Squatter told he can stay in NAMA ghost estate home
Judge throws out trespass case taken against dad of seven
He was on the housing list for five years and, out of desperation to find somewhere to call home, eventually resorted to squatting in one of the thousands of empty houses in ghost estates littering Ireland.
William Tuohy said last night that the house in Church Hill, Tullamore, Co Offaly, wasn't his first choice -- but he is delighted with his new home.
And yesterday a judge allowed him to continue living there when she threw out a case to force Mr Tuohy from his home.
Mr Tuohy (46) had appeared before Tullamore District Court charged with trespassing in the NAMA house.
But after viewing pictures of the improvements he had made to the two-storey home, Judge Catherine Staines dismissed the case, saying there was no evidence that he had intended to commit an offence.
Mr Tuohy, a separated father of seven who is originally from Mountmellick, Co Laois, moved into the house four months ago.
There are around 250 houses in the estate, with a further 20 unfinished. Around 30 of the completed homes are unoccupied.
Mr Tuohy said he had made the house his own.
Previously in rented accommodation, he had to leave following a dispute with the landlord, who he says failed to deal with open sewage flowing in the back garden.
Now his children -- who are aged between eight and 29 -- love to visit on the weekend because they can play in the garden.
"I'm delighted to have somewhere nice for them to come into. It's lovely to have somewhere where you're not worrying about what's going on outside," he said.
He said this particular house wasn't his first choice, but he loved its quiet location at the rear of the housing estate.
"I picked a house at the very front but unfortunately, when I went to move into it, somebody had broken in and robbed the tanks out of it and the houses all along that block," he said yesterday.
He said he was frank with gardai when they visited him.
"I explained straight out what I was doing. I told them I was claiming squatters' rights using adverse possession to the property," he said.
Mr Tuohy is unemployed and receives a disability pension because of depression. He also admits to previous drug problems. He said he enjoyed doing up the house because it kept him busy.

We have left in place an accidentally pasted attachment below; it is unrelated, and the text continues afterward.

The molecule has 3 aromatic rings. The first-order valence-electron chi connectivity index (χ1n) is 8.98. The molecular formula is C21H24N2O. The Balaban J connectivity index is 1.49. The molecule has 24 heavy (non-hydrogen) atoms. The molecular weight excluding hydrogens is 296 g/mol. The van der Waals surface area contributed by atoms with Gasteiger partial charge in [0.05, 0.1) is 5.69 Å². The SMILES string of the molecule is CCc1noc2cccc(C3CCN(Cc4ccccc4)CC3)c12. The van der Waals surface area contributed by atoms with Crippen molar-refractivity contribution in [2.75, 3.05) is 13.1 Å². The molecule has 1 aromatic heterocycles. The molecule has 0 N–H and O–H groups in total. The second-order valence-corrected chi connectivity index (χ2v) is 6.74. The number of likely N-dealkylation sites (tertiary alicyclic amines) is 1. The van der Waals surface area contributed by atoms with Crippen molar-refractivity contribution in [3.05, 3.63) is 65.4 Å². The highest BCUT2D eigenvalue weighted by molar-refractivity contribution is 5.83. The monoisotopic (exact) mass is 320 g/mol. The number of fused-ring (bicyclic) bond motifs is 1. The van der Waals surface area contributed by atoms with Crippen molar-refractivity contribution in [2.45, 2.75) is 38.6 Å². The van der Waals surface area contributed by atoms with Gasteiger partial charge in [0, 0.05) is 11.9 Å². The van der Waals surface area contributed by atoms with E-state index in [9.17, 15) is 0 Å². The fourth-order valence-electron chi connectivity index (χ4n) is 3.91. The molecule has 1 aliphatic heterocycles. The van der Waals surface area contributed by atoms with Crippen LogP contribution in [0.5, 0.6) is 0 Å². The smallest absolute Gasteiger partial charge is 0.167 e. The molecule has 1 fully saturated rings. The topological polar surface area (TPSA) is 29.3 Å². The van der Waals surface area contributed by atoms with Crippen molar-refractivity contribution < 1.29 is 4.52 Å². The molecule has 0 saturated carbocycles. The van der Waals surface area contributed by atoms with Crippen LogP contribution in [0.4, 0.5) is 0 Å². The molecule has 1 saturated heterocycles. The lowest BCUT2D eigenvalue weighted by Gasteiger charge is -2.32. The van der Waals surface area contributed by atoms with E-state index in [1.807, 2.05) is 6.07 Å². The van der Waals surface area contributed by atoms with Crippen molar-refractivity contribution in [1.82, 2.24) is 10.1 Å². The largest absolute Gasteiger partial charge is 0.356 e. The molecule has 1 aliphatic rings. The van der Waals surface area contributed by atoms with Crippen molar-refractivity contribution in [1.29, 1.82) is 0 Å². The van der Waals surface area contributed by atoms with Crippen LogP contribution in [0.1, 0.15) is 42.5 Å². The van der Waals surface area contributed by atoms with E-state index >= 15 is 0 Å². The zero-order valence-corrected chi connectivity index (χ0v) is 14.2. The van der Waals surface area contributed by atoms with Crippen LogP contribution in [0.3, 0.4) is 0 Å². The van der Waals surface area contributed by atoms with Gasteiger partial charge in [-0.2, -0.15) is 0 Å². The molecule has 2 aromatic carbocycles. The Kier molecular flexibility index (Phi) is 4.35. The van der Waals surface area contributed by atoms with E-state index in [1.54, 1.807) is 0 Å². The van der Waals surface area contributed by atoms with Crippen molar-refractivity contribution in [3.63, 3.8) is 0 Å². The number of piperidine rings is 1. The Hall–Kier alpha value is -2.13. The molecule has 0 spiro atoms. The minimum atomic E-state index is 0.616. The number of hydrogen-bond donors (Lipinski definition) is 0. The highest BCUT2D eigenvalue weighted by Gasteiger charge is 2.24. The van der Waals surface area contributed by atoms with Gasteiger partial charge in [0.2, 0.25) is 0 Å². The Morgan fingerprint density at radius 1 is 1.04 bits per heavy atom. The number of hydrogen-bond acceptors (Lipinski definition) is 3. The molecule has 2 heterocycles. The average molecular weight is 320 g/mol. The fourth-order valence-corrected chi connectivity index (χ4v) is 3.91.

He said it was "no problem" to get it connected to the ESB mains after paying a local company €250 to inspect and confirm the house was wired properly.
There is a gas connection but he cannot afford gas so he relies on solid fuel for heat.
Michael Duignan Auctioneers was handling the sale of the properties, which were priced up to €300,000.
Speaking after the judge dismissed the garda prosecution for trespass, Mr Tuohy, who has been on the housing list in Tullamore for five years, said he tried all the vacant properties in the estate until he found one with an open door.
The house had a fitted cherrywood kitchen and bathroom and he painted the walls, put down flooring and dealt with a serious mould problem that developed while the house was vacant for three years.
There were no electrical appliances so he bought his own but said much of the furniture had been donated by family and friends. He said he had paid around €2,000 on the house and that the money had made it "very habitable".
The case was dismissed because, after seeing photographs of his new home, the judge said there was no evidence he had intended to commit an offence.
"I was kind of surprised when she went with me -- the guards seemed to have everything wrapped up. As far as I was concerned it didn't look good.
"She might have put me out of the house but I knew she was going to be fair with me, maybe give me a month or six weeks to get a place."
Solicitor John Hughes explained that his client had been left to his own devices in the house and, as they had recently learned the name of the owner, who is in NAMA, Mr Tuohy would like to pay rent and arrears.
He described Church View as "effectively a ghost estate, part completed, part unoccupied and unfinished, with around 30 vacant houses".
Mr Tuohy said he planned to stay in the property.
"I just want a place of my own, somewhere to bring my kids at the end of the week, with no headaches.
"I can't understand why somebody like the council can't take over these properties and rent them out to people. It's a shame. There are so many people on the housing list."